Real Reasons behind FDI in Retail in India

A couple of years ago India as a country, was facing a huge divide. The government of India had passed a new legislation which would allow foreign direct investment into the retail sector. This meant that global economic giants like Wal-Mart, Tesco and Sears were on their way to open up stores in India. Needless to say, the result was complete pandemonium as incumbent retailers felt their interests were being jeopardized. The resulting mayhem witnessed allegations being hurled towards all the parties involved and the parliament came to a standstill, unable to decide what to do about FDI in retail.

Retail is amongst the largest employers in the country. The neighborhood grocery shops have been providing steady sources of income to many Indian families. The presence of these global giants would change all this. Hence, there were protests in some parts of the country which even escalated to rioting.

In this article, we will have a look at the nitty-gritty’s of the decision to introduce FDI in retail.

The Pretext

The government of India stated that they were allowing global giants like Wal-Mart to set foot in the country only because they had the technology to help India’s supply chain issues. India had been suffering from a warehousing problem as millions of tons of food grains were simply rotting away. At the same time, India was experiencing astronomical food inflation.

Therefore, the absence of a world-class supply chain was cited as the biggest reason behind the co-existence of these contradictory problems. As a result, creation of a world class supply chain in the remote rural areas of India was the top priority of the government. Wal-Mart seemed to have the capability and the track record to help the government accomplish this task. Hence, the government was willing to crack a deal with Wal-Mart allowing it to set up stores in the country if it was willing to assist in the creation of the supply chain that would end the wastage of food.

The Real Problem

The government of India seemed to forget the fact that the real problem was not the absence of cold storages and other elements of the supply chain. Indian companies had the technology which was required to create this infrastructure. There was nothing new that Wal-Mart was bringing to the table. If Indian companies have the capabilities to build software that power the world, they certainly do have the technical knowhow required to build some cold storages!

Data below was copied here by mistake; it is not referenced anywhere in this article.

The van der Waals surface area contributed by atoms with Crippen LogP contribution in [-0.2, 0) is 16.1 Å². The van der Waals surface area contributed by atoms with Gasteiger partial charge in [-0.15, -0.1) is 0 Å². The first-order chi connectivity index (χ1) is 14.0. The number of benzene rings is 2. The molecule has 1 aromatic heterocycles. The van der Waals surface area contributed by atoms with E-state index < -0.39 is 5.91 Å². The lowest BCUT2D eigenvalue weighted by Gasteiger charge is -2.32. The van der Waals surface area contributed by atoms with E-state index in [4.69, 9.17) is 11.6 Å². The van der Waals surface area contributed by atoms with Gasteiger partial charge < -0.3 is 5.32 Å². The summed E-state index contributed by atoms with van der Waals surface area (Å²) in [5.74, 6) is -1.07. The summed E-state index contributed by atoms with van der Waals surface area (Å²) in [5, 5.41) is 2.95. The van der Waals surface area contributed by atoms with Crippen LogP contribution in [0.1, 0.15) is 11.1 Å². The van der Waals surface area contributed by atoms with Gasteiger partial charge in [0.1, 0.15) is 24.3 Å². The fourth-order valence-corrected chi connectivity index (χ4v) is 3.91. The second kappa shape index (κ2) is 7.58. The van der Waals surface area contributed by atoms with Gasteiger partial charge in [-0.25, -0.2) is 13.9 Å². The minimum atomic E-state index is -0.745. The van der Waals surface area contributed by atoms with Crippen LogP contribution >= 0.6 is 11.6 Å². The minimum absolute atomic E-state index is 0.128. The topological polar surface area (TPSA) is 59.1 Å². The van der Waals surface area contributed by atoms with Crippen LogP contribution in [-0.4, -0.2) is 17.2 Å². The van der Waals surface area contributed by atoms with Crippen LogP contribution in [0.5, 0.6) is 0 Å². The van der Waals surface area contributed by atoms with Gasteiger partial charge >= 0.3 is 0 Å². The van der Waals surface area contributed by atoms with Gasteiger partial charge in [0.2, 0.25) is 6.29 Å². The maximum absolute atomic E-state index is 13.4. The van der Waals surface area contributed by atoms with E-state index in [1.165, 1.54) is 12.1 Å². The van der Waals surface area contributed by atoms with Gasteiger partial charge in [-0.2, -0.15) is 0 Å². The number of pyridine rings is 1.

However, even if Wal-Mart helped build this infrastructure, India did not have the electricity to keep these cold storages running. Obviously there was very little that giant retailers like Wal-Mart could do if India simply did not have the power to keep the cold storages running! The government of India was either completely misreading the problem or else there were some hidden agendas which were being pushed forward.

The APMC Act: Legalized Cartels

The real story begins with the Agricultural Produce and Marketing Committee (APMC) Act which is a draconian statute governing the marketing of agricultural produce in India. This law was created during the British imperialist regime in order to exploit the local people and enrich the British Empire. It is indeed strange that close to seven decades after India’s independence, this act in yet to be repealed.

The law makes it illegal for farmers to sell directly to the retailer. Any famer who sells more than 400 kg of their crop directly to anyone other than the authorized agents appointed by the government can be penalized and/or jailed. The basic principle of freedom of choice is being denied to the farmers. They are forced to sell to a small group of people who, with the blessings of the governments, have formed a powerful cartel!

This draconian law is the real problem behind the food shortage, lack of infrastructure and rising food prices in India. The APMC act creates a class of licensed middlemen. The farmers have no option but to sell to these middlemen. Selling to anyone else is illegal! Therefore, these middlemen have no real reason to be competitive and hence cold storage and other supply chain infrastructure is not being built in the nation.

However, it is surprising to see how little media attention is given to this draconian act. The state created chain of middlemen is raking in billions even though they add no value at all. At the same time, both the producer and the farmer suffer. The well informed media persons who try to unravel complex details of every celebrity scandal somehow turn a blind eye to this colossal injustice.

The Model APMC Act

When big corporations entered the retail foray in India, they were obviously not willing to buy these vegetables from these middlemen at inflated prices. They wanted to be able to purchase directly from the producers thus breaking the chain of middlemen. That is what the rioting was all about! The interests of the public were not important at all. The battle was about who will be provided the right to fleece the public, state appointed middlemen or mega corporations.

As it so happened, a truce was reached. The newly created act extends the monopoly. Farmers are now allowed to sell their produced either to state appointed middlemen or to mega corporations! They still do not have freedom of choice and neither does the consumer! All this is being done while the government is supposedly trying to curb food inflation!

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